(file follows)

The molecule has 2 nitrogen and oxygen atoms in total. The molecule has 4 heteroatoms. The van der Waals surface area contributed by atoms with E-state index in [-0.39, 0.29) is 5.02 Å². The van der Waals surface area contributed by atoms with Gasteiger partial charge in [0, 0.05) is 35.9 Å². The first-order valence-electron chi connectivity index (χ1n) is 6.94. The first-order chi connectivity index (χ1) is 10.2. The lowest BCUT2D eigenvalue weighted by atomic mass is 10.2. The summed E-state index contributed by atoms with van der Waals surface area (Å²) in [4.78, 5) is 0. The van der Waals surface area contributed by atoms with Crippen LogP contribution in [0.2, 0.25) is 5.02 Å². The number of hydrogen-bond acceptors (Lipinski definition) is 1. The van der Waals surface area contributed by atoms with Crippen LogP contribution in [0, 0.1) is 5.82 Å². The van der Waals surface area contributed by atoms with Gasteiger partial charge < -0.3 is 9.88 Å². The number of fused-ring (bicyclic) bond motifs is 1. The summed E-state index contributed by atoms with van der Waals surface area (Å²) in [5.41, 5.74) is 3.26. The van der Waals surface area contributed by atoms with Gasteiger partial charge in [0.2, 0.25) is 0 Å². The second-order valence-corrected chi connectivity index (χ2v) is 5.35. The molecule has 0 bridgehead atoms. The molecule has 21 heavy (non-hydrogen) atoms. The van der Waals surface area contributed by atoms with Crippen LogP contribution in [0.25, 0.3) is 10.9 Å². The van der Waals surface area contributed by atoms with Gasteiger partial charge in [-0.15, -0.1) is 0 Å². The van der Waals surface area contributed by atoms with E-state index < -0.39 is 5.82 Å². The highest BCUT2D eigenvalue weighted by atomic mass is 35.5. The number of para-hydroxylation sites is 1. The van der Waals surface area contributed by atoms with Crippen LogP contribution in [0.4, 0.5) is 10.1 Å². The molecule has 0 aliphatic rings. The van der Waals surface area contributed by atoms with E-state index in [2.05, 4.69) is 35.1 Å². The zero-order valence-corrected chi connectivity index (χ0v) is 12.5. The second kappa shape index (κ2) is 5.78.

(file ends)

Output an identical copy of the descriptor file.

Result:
The molecule has 2 nitrogen and oxygen atoms in total. The molecule has 4 heteroatoms. The van der Waals surface area contributed by atoms with E-state index in [-0.39, 0.29) is 5.02 Å². The van der Waals surface area contributed by atoms with Gasteiger partial charge in [0, 0.05) is 35.9 Å². The first-order valence-electron chi connectivity index (χ1n) is 6.94. The first-order chi connectivity index (χ1) is 10.2. The lowest BCUT2D eigenvalue weighted by atomic mass is 10.2. The summed E-state index contributed by atoms with van der Waals surface area (Å²) in [4.78, 5) is 0. The van der Waals surface area contributed by atoms with Crippen LogP contribution in [0.2, 0.25) is 5.02 Å². The number of hydrogen-bond acceptors (Lipinski definition) is 1. The van der Waals surface area contributed by atoms with Crippen LogP contribution in [0, 0.1) is 5.82 Å². The van der Waals surface area contributed by atoms with Gasteiger partial charge < -0.3 is 9.88 Å². The number of fused-ring (bicyclic) bond motifs is 1. The summed E-state index contributed by atoms with van der Waals surface area (Å²) in [5.41, 5.74) is 3.26. The van der Waals surface area contributed by atoms with Gasteiger partial charge in [0.2, 0.25) is 0 Å². The second-order valence-corrected chi connectivity index (χ2v) is 5.35. The molecule has 0 bridgehead atoms. The molecule has 21 heavy (non-hydrogen) atoms. The van der Waals surface area contributed by atoms with Crippen LogP contribution in [0.25, 0.3) is 10.9 Å². The van der Waals surface area contributed by atoms with Gasteiger partial charge in [-0.15, -0.1) is 0 Å². The van der Waals surface area contributed by atoms with E-state index < -0.39 is 5.82 Å². The highest BCUT2D eigenvalue weighted by atomic mass is 35.5. The number of para-hydroxylation sites is 1. The van der Waals surface area contributed by atoms with Crippen LogP contribution in [0.4, 0.5) is 10.1 Å². The molecule has 0 aliphatic rings. The van der Waals surface area contributed by atoms with E-state index in [2.05, 4.69) is 35.1 Å². The zero-order valence-corrected chi connectivity index (χ0v) is 12.5. The second kappa shape index (κ2) is 5.78.